I ran Four Popular Google Searches on ChatGPT, and the Results Will Surprise You.

Let's do some simple user tasks and compare the results in ChatGPT and Google. I did this work and want to share the results with you as they illustrate the future of AI and chatbots.

I ran Four Popular Google Searches on ChatGPT, and the Results Will Surprise You.

Code Red at Google is what the news is screaming about ChatGPT. The father and creator of Gmail, Paul Buchheit, thinks ChatGPT could destroy the Google business in a few years. Okay, everybody! Let's calm down and see the difference between Google and ChatGPT from a user experience perspective.

Let's do some simple user tasks and compare the results in ChatGPT and Google. I did this work and want to share the results with you as they illustrate the future of AI and chatbots.

First, let's all get on the same page with some definitions of these two products. Google Search and OpenAI's ChatGPT are AI-powered tools for answering questions, but they fundamentally differ in their approach and functionality.

Google Search is a web-based search engine that uses algorithms to index and searches the web for information. When a user types a query into the search bar, Google's algorithms search its index and present relevant web pages as results. Google Search relies on the structure and content of the web pages to provide appropriate answers, making it an effective tool for finding information that has already been published.

On the other hand, ChatGPT is a conversational language model that generates text based on an input prompt. Unlike Google Search, ChatGPT doesn't rely on existing information on the web. Instead, it uses deep learning algorithms to generate text from scratch based on patterns it has learned from a massive corpus of text data.

The most significant difference between these two tools is the nature of the information they provide. Google Search includes information published on the web, while ChatGPT generates new information based on patterns it has learned from existing text data. This learning means that ChatGPT can provide answers to questions that don't have a direct answer on the web and can even generate creative content.

Regarding similarities, both AI-powered tools use algorithms to process and generate information. Additionally, both devices can provide answers to questions, making them practical tools for information retrieval.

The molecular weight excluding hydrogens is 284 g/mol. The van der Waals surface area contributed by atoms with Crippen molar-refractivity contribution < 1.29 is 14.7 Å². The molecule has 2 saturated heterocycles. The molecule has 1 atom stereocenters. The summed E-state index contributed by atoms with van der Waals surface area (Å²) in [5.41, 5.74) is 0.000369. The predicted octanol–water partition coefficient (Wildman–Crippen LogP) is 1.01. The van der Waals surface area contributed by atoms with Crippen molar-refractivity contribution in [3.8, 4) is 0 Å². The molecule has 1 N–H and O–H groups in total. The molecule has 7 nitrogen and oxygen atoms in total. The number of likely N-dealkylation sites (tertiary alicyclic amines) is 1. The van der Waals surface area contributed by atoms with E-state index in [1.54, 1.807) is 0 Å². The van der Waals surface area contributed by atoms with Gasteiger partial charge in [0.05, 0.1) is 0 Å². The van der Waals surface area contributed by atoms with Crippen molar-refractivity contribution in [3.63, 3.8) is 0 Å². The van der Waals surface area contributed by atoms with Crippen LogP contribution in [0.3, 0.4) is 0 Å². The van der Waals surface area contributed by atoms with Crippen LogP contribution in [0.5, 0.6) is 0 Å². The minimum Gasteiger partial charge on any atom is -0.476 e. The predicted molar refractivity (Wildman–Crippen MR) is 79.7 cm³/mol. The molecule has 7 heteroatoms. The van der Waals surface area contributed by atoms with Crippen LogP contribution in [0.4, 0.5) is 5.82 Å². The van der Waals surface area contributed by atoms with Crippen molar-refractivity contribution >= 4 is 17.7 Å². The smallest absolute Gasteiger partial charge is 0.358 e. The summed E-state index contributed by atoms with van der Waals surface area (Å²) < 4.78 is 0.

I have taken the most popular Google search terms from 2022 and picked four search terms with task inference, such as information retrieval and language translation. So let's look at the results and wait for how crazy things get at the end.

Test 1: "What is the weather in Sydney today?"

Slam dunk to Google on this test, as ChatGPT only has data up to 2021.

ChatGPT 0/10, Google 10/10

Test 2: "translate yummy into dutch"

Pretty even on this test. As you can see, there is a little functionality from Google hear.

ChatGPT 9/10, Google 10/10

Test 3: "how do i improve my internet speed?"

For the first time, ChatGPT surpasses Google Search with a more complete and detailed answer.

ChatGPT 10/10, Google 8/10

Test 4: write a blog post

As you can see with this request, Google is unable to help. ChatGPT is its element: a mixture of language, insight and generation of new content.

ChatGPT 10/10, Google 0/10

The Power of Prompts

To start this discussion with ChatGPT, I used this prompt:

"You are a weather and environmental expert.

Write an outline for a blog post titled "5 Reasons why Sydney weather is not as good as may think" the outline should include an introduction, five main points, and a conclusion."

The robust nature of ChatGPT and the way it uses prompts are based on history concatenation. ChatGPT is an extensive language model trained by OpenAI that uses multiple prompts to generate a more comprehensive answer. This improvement works through a technique called "history concatenation."

The model concatenates multiple inputs and generates a response based on the entire input history. This history allows ChatGPT to develop a more informed answer by considering the context of the whole conversation instead of generating a response based solely on the most recent prompt.

So let's go back to our original prompt and look at how additional prompts improve the answers. And when I say improve, I am talking about drastic improvement.

Next Promt...

"Okay, now write 200 words for the introduction, five main points, and conclusion. For each of the main points you should take a point of view, then cite a statistic to back up your point of view, and an example to illustrate."


Next Promt...

"Now replace the text that annotates the beginning of each section with a compelling headline."

Next Promt...

"Now recommend an image that illustrates the overall blog post and one for each of the four main sections."

Next Promt...

"Now provide a list of five citations for the statistics mentioned in the blog post."

Testing ChatGPT and Google Summary

Prompts and history concatenation are just the starts of the worries for Google. The blog post i just created is a good quality and far beyond anything Google search can do. But as you can see from this test, it would be easy for ChatGPT to support basic real-time data requests. Would it be as easy for Google to match ChatGPT on content creation and generative content? Only time will tell.